hibernation.

Hibernation is a period of great risk for a tortoise. Many
die because of lack of preparation for this six months
sleep. Towards the end of September, as the day get colder,
tortoises will eat less and will eventually stop
altogether. At this time they should be brought into the
garage or utility room and kept in a box with hay bedding.
No food should be offered although water for drinking
should be available every other day. The animals will
remain active and continue to pass faeces. After three to
four weeks the intestine will be empty and only then should
they be boxed for hibernation. If a tortoise is hibernated
with food still in the intestine the food will ferment and
become sour, possibly leading to the animal’s death.

Having prepared the tortoise for hibernation by starving
for up to a month, the next task is to prepare the
hibernaculum, as the toprtoise’s winter retreat is
called. The most satisfactory way to hibernate a tortoise
is in a box within a box in a frost-free building such as a
garage.

The tortoise should be placed in a small cardboard box,
lined with shredded newspaper to absorb any waste product
passed during the winter sleep, and air holes made with a
pencil point to allow free circulation of air. This box is
then placed into a substantial larger vermin-proof box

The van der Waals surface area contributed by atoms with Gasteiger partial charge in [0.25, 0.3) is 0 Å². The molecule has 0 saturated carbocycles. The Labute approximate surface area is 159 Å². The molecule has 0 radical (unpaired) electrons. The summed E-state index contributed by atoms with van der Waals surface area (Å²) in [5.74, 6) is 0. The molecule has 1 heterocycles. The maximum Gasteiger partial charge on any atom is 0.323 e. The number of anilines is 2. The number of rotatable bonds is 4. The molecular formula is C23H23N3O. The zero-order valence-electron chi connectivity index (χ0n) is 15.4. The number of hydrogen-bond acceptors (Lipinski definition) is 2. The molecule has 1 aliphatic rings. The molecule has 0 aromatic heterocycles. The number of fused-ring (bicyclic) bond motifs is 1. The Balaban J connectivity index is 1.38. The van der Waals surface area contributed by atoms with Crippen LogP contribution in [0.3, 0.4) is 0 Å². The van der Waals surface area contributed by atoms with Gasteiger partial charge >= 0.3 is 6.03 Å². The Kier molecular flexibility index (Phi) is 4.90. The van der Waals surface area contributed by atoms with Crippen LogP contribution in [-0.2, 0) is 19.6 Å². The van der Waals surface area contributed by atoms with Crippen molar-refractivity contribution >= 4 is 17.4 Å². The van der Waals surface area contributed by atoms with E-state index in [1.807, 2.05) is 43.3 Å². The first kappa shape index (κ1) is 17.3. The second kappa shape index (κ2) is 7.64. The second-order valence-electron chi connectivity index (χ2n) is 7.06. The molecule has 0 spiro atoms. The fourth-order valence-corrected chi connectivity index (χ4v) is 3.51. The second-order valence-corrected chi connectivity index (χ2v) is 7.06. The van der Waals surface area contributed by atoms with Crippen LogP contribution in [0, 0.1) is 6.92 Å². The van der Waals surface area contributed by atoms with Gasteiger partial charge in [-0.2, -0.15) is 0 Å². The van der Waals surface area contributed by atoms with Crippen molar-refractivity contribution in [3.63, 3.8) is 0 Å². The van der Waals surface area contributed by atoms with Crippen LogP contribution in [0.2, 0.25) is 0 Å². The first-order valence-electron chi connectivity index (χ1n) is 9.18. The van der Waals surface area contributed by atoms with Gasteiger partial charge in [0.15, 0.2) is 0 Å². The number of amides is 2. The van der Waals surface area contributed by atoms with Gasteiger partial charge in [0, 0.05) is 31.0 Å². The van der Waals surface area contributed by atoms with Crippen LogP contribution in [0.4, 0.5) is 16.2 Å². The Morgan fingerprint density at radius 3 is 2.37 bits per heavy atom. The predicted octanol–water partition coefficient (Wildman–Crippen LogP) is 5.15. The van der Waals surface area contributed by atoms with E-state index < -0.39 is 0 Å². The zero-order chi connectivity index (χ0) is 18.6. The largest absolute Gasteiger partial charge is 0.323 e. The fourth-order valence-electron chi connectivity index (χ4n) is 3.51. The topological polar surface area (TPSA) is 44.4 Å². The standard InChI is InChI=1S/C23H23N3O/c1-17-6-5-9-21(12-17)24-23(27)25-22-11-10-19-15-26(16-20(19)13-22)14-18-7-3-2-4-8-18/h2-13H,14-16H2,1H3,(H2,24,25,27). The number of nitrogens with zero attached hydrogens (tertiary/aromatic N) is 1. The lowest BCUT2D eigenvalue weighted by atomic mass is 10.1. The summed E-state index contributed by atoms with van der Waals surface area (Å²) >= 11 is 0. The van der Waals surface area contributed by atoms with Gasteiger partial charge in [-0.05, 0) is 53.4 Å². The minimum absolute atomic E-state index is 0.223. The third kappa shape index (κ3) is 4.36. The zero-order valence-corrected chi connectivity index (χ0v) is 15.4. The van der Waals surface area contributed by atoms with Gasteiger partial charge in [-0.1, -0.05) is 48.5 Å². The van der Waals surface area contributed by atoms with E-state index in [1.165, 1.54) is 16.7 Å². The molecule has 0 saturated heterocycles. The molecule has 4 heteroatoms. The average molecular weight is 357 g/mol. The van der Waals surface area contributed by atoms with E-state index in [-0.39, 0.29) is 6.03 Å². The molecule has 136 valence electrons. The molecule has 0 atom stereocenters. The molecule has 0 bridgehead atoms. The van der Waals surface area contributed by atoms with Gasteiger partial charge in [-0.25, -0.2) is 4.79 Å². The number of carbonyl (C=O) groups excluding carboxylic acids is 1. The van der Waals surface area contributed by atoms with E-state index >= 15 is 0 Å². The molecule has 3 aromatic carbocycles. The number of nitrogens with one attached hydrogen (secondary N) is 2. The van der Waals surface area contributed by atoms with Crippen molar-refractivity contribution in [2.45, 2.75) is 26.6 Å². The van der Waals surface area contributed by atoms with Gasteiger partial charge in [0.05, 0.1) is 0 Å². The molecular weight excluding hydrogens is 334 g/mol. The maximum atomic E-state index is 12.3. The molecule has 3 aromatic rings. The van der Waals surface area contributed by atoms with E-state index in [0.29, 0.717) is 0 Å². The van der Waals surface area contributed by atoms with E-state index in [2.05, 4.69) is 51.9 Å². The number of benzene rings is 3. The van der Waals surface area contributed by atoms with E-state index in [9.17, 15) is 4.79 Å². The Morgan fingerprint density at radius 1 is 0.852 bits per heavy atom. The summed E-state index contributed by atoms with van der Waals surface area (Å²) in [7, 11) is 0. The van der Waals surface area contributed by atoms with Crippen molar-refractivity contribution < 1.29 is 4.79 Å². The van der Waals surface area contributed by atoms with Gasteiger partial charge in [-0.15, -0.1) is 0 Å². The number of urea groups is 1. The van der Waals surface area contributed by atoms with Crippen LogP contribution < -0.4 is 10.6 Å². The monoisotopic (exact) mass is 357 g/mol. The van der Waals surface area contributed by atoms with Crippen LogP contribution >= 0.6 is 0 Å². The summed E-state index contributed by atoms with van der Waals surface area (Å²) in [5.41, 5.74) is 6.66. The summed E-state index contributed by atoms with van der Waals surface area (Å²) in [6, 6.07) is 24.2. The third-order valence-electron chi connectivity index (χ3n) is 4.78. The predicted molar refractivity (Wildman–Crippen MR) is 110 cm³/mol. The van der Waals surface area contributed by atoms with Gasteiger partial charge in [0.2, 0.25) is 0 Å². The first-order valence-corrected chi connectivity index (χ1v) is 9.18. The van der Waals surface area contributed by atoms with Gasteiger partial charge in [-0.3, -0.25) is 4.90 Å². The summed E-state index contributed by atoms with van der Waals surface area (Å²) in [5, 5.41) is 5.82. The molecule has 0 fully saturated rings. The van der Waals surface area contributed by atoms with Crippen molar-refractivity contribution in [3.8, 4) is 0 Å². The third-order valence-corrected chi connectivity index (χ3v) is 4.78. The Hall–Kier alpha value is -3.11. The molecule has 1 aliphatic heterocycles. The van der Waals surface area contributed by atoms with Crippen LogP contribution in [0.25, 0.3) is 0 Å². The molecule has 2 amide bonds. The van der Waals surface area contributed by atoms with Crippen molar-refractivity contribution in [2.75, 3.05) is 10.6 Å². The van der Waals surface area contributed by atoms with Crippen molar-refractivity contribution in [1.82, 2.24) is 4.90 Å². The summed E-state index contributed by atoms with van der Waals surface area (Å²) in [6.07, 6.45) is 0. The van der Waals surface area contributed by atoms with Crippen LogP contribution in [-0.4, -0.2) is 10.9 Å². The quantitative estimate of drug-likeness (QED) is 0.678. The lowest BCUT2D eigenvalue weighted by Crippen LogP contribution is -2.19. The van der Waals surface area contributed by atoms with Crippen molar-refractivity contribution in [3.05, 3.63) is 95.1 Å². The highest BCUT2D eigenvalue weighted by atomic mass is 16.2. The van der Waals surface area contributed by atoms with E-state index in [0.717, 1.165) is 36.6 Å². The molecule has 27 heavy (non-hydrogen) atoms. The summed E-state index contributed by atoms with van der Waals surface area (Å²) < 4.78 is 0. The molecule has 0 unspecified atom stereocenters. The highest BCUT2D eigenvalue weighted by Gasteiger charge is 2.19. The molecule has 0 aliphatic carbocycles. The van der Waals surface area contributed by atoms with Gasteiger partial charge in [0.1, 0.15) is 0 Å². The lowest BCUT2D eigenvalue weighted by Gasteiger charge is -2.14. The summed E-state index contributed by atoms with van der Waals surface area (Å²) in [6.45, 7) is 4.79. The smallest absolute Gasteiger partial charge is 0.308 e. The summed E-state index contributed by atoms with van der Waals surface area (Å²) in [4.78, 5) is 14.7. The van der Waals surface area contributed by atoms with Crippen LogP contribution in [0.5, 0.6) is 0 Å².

packed with dust-free hay or polystyrene beads. The larger
box should then be set off the floor to prevent damp
gaining access and to allow a free circulation of air.

The tortoise must be checked regularly during hibernation,
at least monthly, and if possible a weight record kept. If
a tortoise can be weighed before entering hibernation the
weight record will indicate if the animal should be brought
out of hibernation before the spring. A tortoise should not
be allowed to lose more than 10 per cent of its body weight
without action being taken. If a substantiële weight loss
is recorded the tortoise should be warmed up to 68 to 86
degrees Fahrenheit (20 to 30 degrees Celsius) using an
overhead lamp, bathed in warm water and encouraged to eat.
The individual must then be kept warm and well fed until it
would normally be returned to the garden in the late
spring.

Most tortoises will complete their hibernation without a
dramatic fall in weight and will naturally wake in March or
April. At this time they are bathed in warm water with the
eyes and nostrils being wiped clean using cotton wool.
However they should only be put out into the garden on
sunny days and certainly not left out over night until the
threat of frosts has passed.

It is not gnomon for tortoises to wake from their
hibernation in January, especially if there is a period of
mild weather. Never feed these animals but do offer them
tepid water to drink. Left undisturbed they will return to
sleep.

It is very important to seek veterinary advice if your
tortoise has not drunk within 7-10 days of waking up or has
not eaten within 3-4 weeks. Delay will inevitably
complicate the task of ensuring an adequate weight gain in
the tortoise before the next hibernation.

Terrapins and tortoises are interesting pets to keep but
they are not easy to maintaine for long periods in
captivity. Many of the terrapins will die within a year of
purchase and many tortoises used to die within the first
three years.